3D printers have been a boon for rapid prototyping, but they’re not without their foibles. Whether it’s a faulty extruder, the piece sliding off the bed, a slipping belt, or any number of other errors, one might walk away from a print that’s begun and come back later to find something he/she had not expected.
Luckily, sometimes these failures can come out looking quite interesting. Here are 12 such examples that went right past bad and back to good again. If you’ve had similar experiences, please share them in the comments section.
"Makerbot: 3D printing, Neat Fail" - Flickr user luccawithcheese
"Problem was a serial error. Noisy AC line or bad USB cable was the likely cause." - Flickr user Robosprout
"When unattended 3D printing goes awry." - John Edgar Park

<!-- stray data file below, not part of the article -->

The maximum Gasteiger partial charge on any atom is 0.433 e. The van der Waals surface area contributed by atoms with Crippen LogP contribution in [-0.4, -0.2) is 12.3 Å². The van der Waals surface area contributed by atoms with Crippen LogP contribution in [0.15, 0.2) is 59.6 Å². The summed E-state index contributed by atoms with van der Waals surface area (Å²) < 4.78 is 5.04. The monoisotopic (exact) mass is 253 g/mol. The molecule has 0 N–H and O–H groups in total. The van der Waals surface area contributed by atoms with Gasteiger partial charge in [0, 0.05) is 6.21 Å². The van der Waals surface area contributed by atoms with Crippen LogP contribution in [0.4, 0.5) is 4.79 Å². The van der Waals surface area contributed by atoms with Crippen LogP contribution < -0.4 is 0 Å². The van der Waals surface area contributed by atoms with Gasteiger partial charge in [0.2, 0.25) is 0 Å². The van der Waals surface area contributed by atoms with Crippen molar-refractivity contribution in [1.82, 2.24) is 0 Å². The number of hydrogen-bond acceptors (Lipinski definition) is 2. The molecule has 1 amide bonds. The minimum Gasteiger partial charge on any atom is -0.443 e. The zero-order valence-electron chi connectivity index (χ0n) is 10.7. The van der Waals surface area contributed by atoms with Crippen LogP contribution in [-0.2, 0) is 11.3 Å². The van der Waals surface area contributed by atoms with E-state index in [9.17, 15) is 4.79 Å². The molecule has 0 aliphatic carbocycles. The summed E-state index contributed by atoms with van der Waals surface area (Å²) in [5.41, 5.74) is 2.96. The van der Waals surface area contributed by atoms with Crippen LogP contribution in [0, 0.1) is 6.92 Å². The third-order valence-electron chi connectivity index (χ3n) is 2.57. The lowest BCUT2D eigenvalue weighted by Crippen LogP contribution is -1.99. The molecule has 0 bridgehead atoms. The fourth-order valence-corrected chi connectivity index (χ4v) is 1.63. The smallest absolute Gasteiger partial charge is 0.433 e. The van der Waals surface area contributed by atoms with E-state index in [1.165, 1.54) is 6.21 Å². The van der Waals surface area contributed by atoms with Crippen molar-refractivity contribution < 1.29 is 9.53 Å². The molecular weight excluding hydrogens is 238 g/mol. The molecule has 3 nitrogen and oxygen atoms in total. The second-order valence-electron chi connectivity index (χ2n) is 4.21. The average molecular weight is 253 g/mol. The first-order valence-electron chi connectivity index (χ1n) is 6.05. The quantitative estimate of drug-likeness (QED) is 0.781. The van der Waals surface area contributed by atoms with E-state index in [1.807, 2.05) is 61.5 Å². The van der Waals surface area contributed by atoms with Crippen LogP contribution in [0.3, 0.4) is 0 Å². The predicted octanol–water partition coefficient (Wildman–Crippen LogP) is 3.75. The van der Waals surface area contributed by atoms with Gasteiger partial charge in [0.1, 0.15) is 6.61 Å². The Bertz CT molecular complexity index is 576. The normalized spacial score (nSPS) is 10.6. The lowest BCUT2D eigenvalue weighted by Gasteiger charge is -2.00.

"Trixie & Monkey 3D Print Fail" - Flickr user Fred Kahl
Gothic Hangman Hot Mess: I have to stop starting prints on my way to work, don't I? - Flickr user fredini
" The older version of ReplicatorG has a "swap tool heads" menu option, but it doesn't adjust the X offset. For a small print this would be fine and the print would be shifted 50mm to one side. For a large print that nearly fills the build platform, however, this repositioning can cause part of the output to fall off the edge of the build platform." - Flickr user Trammell Hudson
"That's not what I wanted to wake up to this morning. It was my fault. Untested settings and huge overnight unattended printing is rarely a good idea." - Flickr user Tony Buser
"More Rostock Max calibration and early prints" - Flickr user fredini
"Printing this item, tried to get it stuck onto the bed using 5mm brim, print was going well, had 0.3mm z lift on retract, and 0.2mm extra feed after retract to battle other issues, but the extra build meant that the head hit the side of the branches a few too many times, and ended up breaking bond with the build plate." - FLickr user JBFromOz
"evil ducky" - Flickr user eok.gnah
"Failed model. MakerBot slicer had trouble with model complexity." - Flickr user watz